Thursday, 21 May 2009

A Hospital in France - the early days

This extract is another from 'Reminiscent Sketches' (John Bale, Sons and Danielsson, 1922), and is an account of a British military hospital in the early days of the war, when the future was uncertain, and medical staff were facing challenges they had never met before. Adelaide Walker was one of the most experienced members of Queen Alexandra's Imperial Military Nursing Service serving in France at the time. She was born in 1872, the daughter of a doctor, and trained as a nurse at Meath Hospital, Dublin. She served in South Africa during the Boer War, first as a member of the Army Nursing Service Reserve, and from April 1901 as a member of the Army Nursing Service proper, later transferring to QAIMNS after its formation in 1902.


Part One

My first experience at a Base hospital was at Versailles in August, 1914. The hotel “Trianon Palace” had been converted into a hospital. The rooms (which in 1919 were used for the compiling of the peace terms) were full of terribly wounded men, dying of gas gangrene and tetanus.
I was one of a party of nurses returning from St. Nazaire, where we had been sent during the retreat from Mons. We were awaiting orders at the “Reservoir Hotel,” and preparing to go to bed, when a message came from the matron of a hospital, asking us to go and help. A large convoy of wounded were coming in, and every bed was full. The ambulances were streaming along as we made our way to the “Trianon Palace” hotel. It was a curious sight – almost unbelievable – the brightly lighted hall, scarlet carpeted stairs (there had been no time to remove the carpets), stretcher after stretcher being carried in with wounded men caked in mud and blood, some of whom had lain out for days before they could be got at. Beautiful bedrooms were filled with hospital beds, all occupied, and in the spaces between the beds were men lying on stretchers, even in the corridors, and everywhere where there was room. What a night it was! Had we only stopped to think, the work would have seemed hopeless. It was no easy matter to get their dried, caked clothes cut off, and the men washed and fed – a drink being all that the majority were able to take. Poor things! How splendid and amazing they were! Not a grumble from one of them: but when a nurse would be going for a drink for some of them, all the hands would be stretched out, “Bring me one, too, nurse.” Not a word as long as they saw that you were busy. Their wonderful patience and unselfishness never ceased to amaze one. At 4 a.m. matron sent us to bed; orders for us to proceed to Boulogne the next day had been received.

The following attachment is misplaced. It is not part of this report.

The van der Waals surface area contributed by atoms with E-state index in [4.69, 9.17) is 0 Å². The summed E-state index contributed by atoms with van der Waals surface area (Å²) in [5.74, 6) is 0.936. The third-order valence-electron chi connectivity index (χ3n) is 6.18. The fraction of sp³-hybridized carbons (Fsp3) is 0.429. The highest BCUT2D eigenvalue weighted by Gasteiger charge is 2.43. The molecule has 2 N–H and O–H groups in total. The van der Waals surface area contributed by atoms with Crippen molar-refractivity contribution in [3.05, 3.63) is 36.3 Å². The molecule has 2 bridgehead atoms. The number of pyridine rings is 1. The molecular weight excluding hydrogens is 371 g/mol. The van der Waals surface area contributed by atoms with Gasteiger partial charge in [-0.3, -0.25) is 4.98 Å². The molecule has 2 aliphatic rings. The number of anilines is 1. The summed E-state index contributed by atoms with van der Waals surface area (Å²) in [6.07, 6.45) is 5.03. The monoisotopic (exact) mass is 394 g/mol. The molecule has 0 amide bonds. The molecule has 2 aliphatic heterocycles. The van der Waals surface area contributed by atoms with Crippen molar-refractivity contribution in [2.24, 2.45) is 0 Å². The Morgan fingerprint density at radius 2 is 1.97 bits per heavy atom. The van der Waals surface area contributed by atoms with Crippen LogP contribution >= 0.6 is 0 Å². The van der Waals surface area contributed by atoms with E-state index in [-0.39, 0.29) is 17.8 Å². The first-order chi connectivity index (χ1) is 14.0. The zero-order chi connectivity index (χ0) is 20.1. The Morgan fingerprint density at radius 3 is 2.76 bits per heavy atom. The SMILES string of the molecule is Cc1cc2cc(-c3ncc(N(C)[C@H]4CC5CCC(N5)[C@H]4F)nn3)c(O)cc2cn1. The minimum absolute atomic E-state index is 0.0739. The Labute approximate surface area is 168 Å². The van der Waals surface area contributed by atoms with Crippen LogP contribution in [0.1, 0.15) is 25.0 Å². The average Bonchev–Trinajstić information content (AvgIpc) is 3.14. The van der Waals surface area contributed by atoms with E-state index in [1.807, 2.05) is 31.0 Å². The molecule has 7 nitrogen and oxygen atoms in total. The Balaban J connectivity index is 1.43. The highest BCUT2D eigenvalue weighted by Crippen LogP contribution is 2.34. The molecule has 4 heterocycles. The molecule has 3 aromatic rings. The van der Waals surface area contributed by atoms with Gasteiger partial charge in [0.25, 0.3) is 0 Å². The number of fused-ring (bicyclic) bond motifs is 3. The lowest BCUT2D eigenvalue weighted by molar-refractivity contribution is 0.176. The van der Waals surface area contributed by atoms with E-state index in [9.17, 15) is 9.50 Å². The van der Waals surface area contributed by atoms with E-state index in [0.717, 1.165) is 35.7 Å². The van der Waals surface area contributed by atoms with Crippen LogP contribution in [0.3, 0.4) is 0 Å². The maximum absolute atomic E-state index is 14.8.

We arrived at Boulogne on October 30, 1914. The place gave us the impression of being a seething mass of ambulances, wounded men, doctors and nurses: there seemed to be an unending stream of each of them. All the hotels were hospitals, which gave one a horrid feeling of disaster. No one of whom we inquired could direct us to where No.14 Stationary hospital (to which we had to report) was situated; eventually we met a matron who was able to direct us. It was a pouring wet night, and we drove up the hill from Boulogne to Wimereux in funny little “Victorias” with a kind of leather apron over our heads. An endless stream of ambulances was slowly making its way in the same direction.